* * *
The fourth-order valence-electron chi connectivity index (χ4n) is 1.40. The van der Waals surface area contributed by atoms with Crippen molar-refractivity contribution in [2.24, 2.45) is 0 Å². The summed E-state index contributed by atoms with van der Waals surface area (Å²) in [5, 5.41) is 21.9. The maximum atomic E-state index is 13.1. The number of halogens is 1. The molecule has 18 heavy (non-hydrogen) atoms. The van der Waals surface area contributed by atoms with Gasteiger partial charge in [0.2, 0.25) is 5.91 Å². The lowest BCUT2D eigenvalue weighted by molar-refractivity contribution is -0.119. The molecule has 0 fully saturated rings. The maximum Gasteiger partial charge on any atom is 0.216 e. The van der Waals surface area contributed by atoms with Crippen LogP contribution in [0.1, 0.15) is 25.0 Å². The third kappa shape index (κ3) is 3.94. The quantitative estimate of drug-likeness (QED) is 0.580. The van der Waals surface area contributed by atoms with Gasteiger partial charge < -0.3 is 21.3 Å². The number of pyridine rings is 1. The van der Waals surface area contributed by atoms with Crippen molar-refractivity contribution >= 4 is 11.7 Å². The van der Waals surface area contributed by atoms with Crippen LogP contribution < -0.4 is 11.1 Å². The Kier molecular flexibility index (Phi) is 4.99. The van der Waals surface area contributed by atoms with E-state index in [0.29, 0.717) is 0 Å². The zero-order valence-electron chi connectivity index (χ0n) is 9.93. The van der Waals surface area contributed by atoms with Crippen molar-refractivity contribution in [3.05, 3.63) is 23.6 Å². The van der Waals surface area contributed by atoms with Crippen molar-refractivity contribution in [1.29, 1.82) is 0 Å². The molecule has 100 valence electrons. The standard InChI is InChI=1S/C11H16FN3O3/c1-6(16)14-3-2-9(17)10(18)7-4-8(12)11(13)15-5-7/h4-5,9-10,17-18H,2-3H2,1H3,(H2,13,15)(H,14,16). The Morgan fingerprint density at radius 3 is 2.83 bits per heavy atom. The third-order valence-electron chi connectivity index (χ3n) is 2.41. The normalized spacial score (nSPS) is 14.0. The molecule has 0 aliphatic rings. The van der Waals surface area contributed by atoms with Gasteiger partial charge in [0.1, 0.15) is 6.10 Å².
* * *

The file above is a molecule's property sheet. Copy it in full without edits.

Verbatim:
The fourth-order valence-electron chi connectivity index (χ4n) is 1.40. The van der Waals surface area contributed by atoms with Crippen molar-refractivity contribution in [2.24, 2.45) is 0 Å². The summed E-state index contributed by atoms with van der Waals surface area (Å²) in [5, 5.41) is 21.9. The maximum atomic E-state index is 13.1. The number of halogens is 1. The molecule has 18 heavy (non-hydrogen) atoms. The van der Waals surface area contributed by atoms with Gasteiger partial charge in [0.2, 0.25) is 5.91 Å². The lowest BCUT2D eigenvalue weighted by molar-refractivity contribution is -0.119. The molecule has 0 fully saturated rings. The maximum Gasteiger partial charge on any atom is 0.216 e. The van der Waals surface area contributed by atoms with Crippen LogP contribution in [0.1, 0.15) is 25.0 Å². The third kappa shape index (κ3) is 3.94. The quantitative estimate of drug-likeness (QED) is 0.580. The van der Waals surface area contributed by atoms with Gasteiger partial charge < -0.3 is 21.3 Å². The number of pyridine rings is 1. The van der Waals surface area contributed by atoms with Crippen molar-refractivity contribution >= 4 is 11.7 Å². The van der Waals surface area contributed by atoms with Crippen LogP contribution < -0.4 is 11.1 Å². The Kier molecular flexibility index (Phi) is 4.99. The van der Waals surface area contributed by atoms with E-state index in [0.29, 0.717) is 0 Å². The zero-order valence-electron chi connectivity index (χ0n) is 9.93. The van der Waals surface area contributed by atoms with Crippen molar-refractivity contribution in [3.05, 3.63) is 23.6 Å². The van der Waals surface area contributed by atoms with Crippen molar-refractivity contribution in [1.29, 1.82) is 0 Å². The molecule has 100 valence electrons. The standard InChI is InChI=1S/C11H16FN3O3/c1-6(16)14-3-2-9(17)10(18)7-4-8(12)11(13)15-5-7/h4-5,9-10,17-18H,2-3H2,1H3,(H2,13,15)(H,14,16). The Morgan fingerprint density at radius 3 is 2.83 bits per heavy atom. The third-order valence-electron chi connectivity index (χ3n) is 2.41. The normalized spacial score (nSPS) is 14.0. The molecule has 0 aliphatic rings. The van der Waals surface area contributed by atoms with Gasteiger partial charge in [0.1, 0.15) is 6.10 Å².